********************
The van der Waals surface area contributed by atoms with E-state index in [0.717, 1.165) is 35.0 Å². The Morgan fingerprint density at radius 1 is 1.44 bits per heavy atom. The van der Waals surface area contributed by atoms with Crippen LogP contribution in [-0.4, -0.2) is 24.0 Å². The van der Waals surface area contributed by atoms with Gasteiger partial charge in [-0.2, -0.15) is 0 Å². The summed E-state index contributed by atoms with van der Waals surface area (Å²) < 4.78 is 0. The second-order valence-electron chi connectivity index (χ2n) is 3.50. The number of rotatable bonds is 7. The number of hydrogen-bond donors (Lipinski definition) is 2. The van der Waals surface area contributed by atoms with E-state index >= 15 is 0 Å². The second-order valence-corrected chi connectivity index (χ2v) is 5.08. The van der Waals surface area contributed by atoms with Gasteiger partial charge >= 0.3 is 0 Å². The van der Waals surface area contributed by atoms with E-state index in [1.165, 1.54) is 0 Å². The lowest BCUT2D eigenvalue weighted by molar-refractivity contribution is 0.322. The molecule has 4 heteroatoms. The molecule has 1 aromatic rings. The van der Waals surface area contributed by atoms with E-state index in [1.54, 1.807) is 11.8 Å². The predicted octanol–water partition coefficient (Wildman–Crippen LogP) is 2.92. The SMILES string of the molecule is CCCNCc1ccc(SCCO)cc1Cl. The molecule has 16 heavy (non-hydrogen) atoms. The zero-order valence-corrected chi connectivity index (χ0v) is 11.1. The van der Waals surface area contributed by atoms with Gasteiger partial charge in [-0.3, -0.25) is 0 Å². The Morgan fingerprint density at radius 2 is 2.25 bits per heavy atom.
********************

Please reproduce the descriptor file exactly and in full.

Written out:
The van der Waals surface area contributed by atoms with E-state index in [0.717, 1.165) is 35.0 Å². The Morgan fingerprint density at radius 1 is 1.44 bits per heavy atom. The van der Waals surface area contributed by atoms with Crippen LogP contribution in [-0.4, -0.2) is 24.0 Å². The van der Waals surface area contributed by atoms with Gasteiger partial charge in [-0.2, -0.15) is 0 Å². The summed E-state index contributed by atoms with van der Waals surface area (Å²) < 4.78 is 0. The second-order valence-electron chi connectivity index (χ2n) is 3.50. The number of rotatable bonds is 7. The number of hydrogen-bond donors (Lipinski definition) is 2. The van der Waals surface area contributed by atoms with E-state index >= 15 is 0 Å². The second-order valence-corrected chi connectivity index (χ2v) is 5.08. The van der Waals surface area contributed by atoms with Gasteiger partial charge >= 0.3 is 0 Å². The van der Waals surface area contributed by atoms with E-state index in [1.165, 1.54) is 0 Å². The lowest BCUT2D eigenvalue weighted by molar-refractivity contribution is 0.322. The molecule has 4 heteroatoms. The molecule has 1 aromatic rings. The van der Waals surface area contributed by atoms with E-state index in [1.54, 1.807) is 11.8 Å². The predicted octanol–water partition coefficient (Wildman–Crippen LogP) is 2.92. The SMILES string of the molecule is CCCNCc1ccc(SCCO)cc1Cl. The molecule has 16 heavy (non-hydrogen) atoms. The zero-order valence-corrected chi connectivity index (χ0v) is 11.1. The van der Waals surface area contributed by atoms with Gasteiger partial charge in [-0.3, -0.25) is 0 Å². The Morgan fingerprint density at radius 2 is 2.25 bits per heavy atom.